What Was Newt Thinking
Memo To: Website Fans, Browsers, Clients
From: Jude Wanniski
Re: Newt Gingrich, Mad Bomber?
What was behind last week’s attack by former House Speaker Newt Gingrich on Secretary of State Colin Powell? Much of political Washington is still scratching its head over his outburst, but Pat Buchanan quickly figured it out. The warhawks at the Pentagon expressed dismay at the attack, distancing themselves from Newt – who is one of their agents at Richard Perle’s Defense Policy Board. But Buchanan knows Newt was put up to the attack by Perle&Co. Here is Pat’s column on the subject today, offering the best analysis I’ve seen
‘What Was Newt Thinking’
By Pat Buchanan
© 2003 Creators Syndicate, Inc.
Last week's pre-emptive strike by ex-Speaker Newt Gingrich on the State Department and Colin Powell may appear purest madness. But there is method in Newt's madness.
For in his attack on State, Newt – front man for the neoconservatives – fired a shot across the bow of the West Wing, i.e., you have blundered in backing off the threats against Syria, but do not believe you can pressure Israel, with impunity, into making concessions to the Palestinians.
Consider the site Newt chose to launch his attack.
The American Enterprise Institute, the creation of Lebanese-American William Baroody Sr., was begun as a think tank with ties to Taft-Goldwater Republicans. In the 1990s, it was captured by neocons and converted into their principal nesting ground inside the Beltway. It is now Centcom for the War Party.
Even before Bush took his oath, AEI issued an astonishing paper urging us to ally with Israel and "strike fatally" at Damascus, Baghdad, Tripoli, Teheran and Gaza, to "establish the recognition that fighting either the United States or Israel is suicidal."
"Crises can be opportunities," wrote AEI's David Wurmser. He urged us to be on the lookout for an opportunity to execute the joint U.S.-Israeli strikes. Opportunity knocked on 9-11.
Consider the issues on which Newt attacked Powell and State. The first was Powell's coming trip to Syria. Bellowed Newt: "The concept of the American secretary of state going to Damascus to meet with a terrorist-supporting, secret police-wielding dictator is ludicrous."
Ludicrous? But Powell's trip was personally approved by Bush.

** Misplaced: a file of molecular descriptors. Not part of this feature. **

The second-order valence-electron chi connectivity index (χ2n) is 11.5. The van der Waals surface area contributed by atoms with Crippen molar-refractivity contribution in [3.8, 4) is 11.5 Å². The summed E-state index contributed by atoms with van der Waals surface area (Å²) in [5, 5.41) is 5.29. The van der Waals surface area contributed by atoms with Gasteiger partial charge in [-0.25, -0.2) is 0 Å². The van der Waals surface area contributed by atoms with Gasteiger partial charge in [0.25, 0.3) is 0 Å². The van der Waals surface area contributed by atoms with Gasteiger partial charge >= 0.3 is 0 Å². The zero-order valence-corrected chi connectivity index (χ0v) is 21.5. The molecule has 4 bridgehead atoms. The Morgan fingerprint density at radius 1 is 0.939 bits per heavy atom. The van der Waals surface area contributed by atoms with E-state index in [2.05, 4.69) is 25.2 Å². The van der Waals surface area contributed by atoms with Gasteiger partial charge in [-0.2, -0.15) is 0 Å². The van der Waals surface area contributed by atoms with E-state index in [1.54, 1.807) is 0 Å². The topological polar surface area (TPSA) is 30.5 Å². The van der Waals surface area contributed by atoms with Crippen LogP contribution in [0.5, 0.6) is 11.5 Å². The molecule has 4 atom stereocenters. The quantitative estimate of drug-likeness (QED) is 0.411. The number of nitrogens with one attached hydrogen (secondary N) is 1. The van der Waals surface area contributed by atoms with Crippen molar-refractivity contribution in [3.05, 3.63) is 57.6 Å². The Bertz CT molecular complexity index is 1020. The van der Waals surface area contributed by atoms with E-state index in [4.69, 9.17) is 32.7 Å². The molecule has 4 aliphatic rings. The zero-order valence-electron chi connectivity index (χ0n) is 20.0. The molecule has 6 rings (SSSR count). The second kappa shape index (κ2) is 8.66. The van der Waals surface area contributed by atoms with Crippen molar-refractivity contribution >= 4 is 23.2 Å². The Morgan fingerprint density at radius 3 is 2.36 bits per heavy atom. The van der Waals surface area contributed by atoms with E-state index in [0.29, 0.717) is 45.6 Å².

State's second sin is in creating the "Quartet" – America, Russia, the United Nations and the European Union – and approving its "road map" for a Middle East peace. To Newt, this is "a deliberate and systematic effort to undermine the president's policies ... by ensuring they will be consistently watered down and distorted" by Russia, France and the U.N.
But it was Bush himself who committed us to the "road map."
Thus, the White House rightly saw Newt's attack on Powell as an attack on, and warning to, the president himself.
Newt also blasted State for making us friendless in the world and failing to convince Turkey to let us use its territory in the Iraq war. But the man who failed to persuade Turkey was not Colin Powell but Paul Wolfowitz of Defense. And our alienated allies do not point to Powell as America's problem, but to the neocons clustered around AEI and to Newt's icon, Donald Rumsfeld.
In short, Newt savaged State for the failures of his own crowd and attacked Powell for pursuing the president's policies.
Whoever put Newt up to it, the speech backfired. Not only was he berated by old friends like Jack Kemp, he was dismissed by an assistant secretary of state as an "idiot" and by Deputy Secretary Richard Armitage as a nutball: "It is clear that Mr. Gingrich is off his meds and out of therapy."
And almost no one is defending Newt. Kemp says that Newt's speech did "enormous collateral damage." But the real damage appears to have been done to Newt himself, the neocons and perhaps to Rumsfeld. For the attack on the Bush-Powell policy, many believe, had to be cleared by the Pentagon. And it is being taken as the opening thrust in a power struggle between State and Defense for the control of foreign policy.
But why would the neoconservatives, in their hour of power after victory in Iraq, attack the most popular man in Washington?
Answer: The Bush-Powell agenda and the neoconservatives' agenda, one and the same in Iraq, have diverged sharply – over Syria, over the road map and over whether pressure should be applied to Prime Minister Ariel Sharon.
While the neocons may be powerless to force Bush to confront Damascus, they are not powerless to prevent him from pressuring Israel. And in standing by Sharon, they have powerful allies – in the Israeli Lobby, in the Amen Corner commentariat, among the Tom Delay-AIPAC Republicans and with Evangelical Christians.
Moreover, Sharon is ready to resist. According to the New York Times, Sharonites consider the Bush-Powell road map to be only a "show" put on for the benefit of Britain and Tony Blair. And Israeli Finance Minister "Bibi" Netanyahu is confident Israel can handle the White House. "Pressure is expected, but we can and must resist it," says Bibi. "It is in our power to affect American policy."
In short, Bibi is warning the White House that if Bush tries to push Israel, Israel and its friends will push back, and show him who runs U.S. Middle East policy. Newt and the neocons were knocked down in Round One, big time, but they are by no means knocked out.
The battle for control of U.S. foreign policy has only just begun.